Pompeo says violence levels in Afghanistan 'unacceptably high'


U.S. Secretary of State Mike Pompeo speaks to the media prior to meeting with Kuwait's Foreign Minister in Washington, D.C., U.S., November 24, 2020. Saul Loeb/Pool via REUTERS

WASHINGTON (Reuters) - Violence in Afghanistan is "unacceptably high" as delayed peace negotiations get underway, U.S. Secretary of State Mike Pompeo said on Friday, adding that Washington has asked the warring parties to "stand back and indeed stand down."

Pompeo's comments, made in a virtual address to the IISS Manama Dialogue, an annual security conference, came two days after Kabul-backed and Taliban negotiators reached a deal in Doha to proceed with talks on a political settlement to decades of strife.

The negotiations were to have begun on March 10 under an U.S.-Taliban accord for a U.S. troop withdrawal. But they were delayed by disputes mainly over prisoner releases and the rules and procedure for the talks amid surging violence.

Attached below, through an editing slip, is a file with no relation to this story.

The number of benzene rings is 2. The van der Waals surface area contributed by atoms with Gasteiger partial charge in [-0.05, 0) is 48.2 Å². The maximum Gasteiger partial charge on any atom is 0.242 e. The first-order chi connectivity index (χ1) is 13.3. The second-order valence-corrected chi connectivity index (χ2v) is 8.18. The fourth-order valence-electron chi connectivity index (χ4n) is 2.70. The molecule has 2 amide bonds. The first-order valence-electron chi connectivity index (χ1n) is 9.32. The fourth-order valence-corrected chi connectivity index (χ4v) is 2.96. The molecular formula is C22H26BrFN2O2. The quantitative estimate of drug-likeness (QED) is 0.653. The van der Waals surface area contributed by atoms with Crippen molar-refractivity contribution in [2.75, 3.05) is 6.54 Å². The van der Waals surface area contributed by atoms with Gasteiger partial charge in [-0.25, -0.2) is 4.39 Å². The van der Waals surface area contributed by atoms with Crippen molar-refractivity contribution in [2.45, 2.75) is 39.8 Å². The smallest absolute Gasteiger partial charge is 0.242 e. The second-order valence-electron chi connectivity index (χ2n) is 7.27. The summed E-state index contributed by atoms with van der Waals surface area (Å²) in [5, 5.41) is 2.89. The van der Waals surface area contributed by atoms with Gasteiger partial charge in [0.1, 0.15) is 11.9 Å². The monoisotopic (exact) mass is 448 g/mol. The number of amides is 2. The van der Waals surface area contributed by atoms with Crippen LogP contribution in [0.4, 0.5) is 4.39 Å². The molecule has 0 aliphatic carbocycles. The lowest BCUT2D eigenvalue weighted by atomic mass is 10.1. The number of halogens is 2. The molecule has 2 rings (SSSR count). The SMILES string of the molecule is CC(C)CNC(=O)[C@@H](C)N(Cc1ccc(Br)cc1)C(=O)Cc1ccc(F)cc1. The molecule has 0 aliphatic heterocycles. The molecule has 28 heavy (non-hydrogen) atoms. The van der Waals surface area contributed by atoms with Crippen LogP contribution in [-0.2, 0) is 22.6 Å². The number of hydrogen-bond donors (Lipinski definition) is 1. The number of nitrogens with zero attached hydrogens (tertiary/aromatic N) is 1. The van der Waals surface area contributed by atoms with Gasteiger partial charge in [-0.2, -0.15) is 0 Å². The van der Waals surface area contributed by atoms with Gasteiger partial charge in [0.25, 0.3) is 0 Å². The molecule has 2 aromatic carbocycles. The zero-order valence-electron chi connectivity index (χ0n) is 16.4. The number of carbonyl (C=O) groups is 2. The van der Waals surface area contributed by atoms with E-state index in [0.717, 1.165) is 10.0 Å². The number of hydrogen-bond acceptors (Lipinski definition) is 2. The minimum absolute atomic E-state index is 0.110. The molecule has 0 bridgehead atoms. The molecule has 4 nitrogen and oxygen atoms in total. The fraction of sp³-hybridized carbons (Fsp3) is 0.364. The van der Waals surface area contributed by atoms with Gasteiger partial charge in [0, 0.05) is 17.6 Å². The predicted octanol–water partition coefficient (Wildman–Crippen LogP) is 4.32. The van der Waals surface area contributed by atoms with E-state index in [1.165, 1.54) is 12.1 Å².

Pompeo noted that he met with the negotiating teams during a Nov. 21 visit to Doha and he said he told both sides that the strife must be reduced.

"I made clear to them that the violence levels can't continue while these negotiations go on and it won't work," Pompeo said.

"We've asked all of them to stand back and indeed stand down in that respect," he said, adding that he hoped that the sides can begin to address some of the "front end" issues, including a nationwide ceasefire.

(Reporting by Humeyra Pamuk and Jonathan Landay, Editing by Franklin Paul and Chizu Nomiyama)

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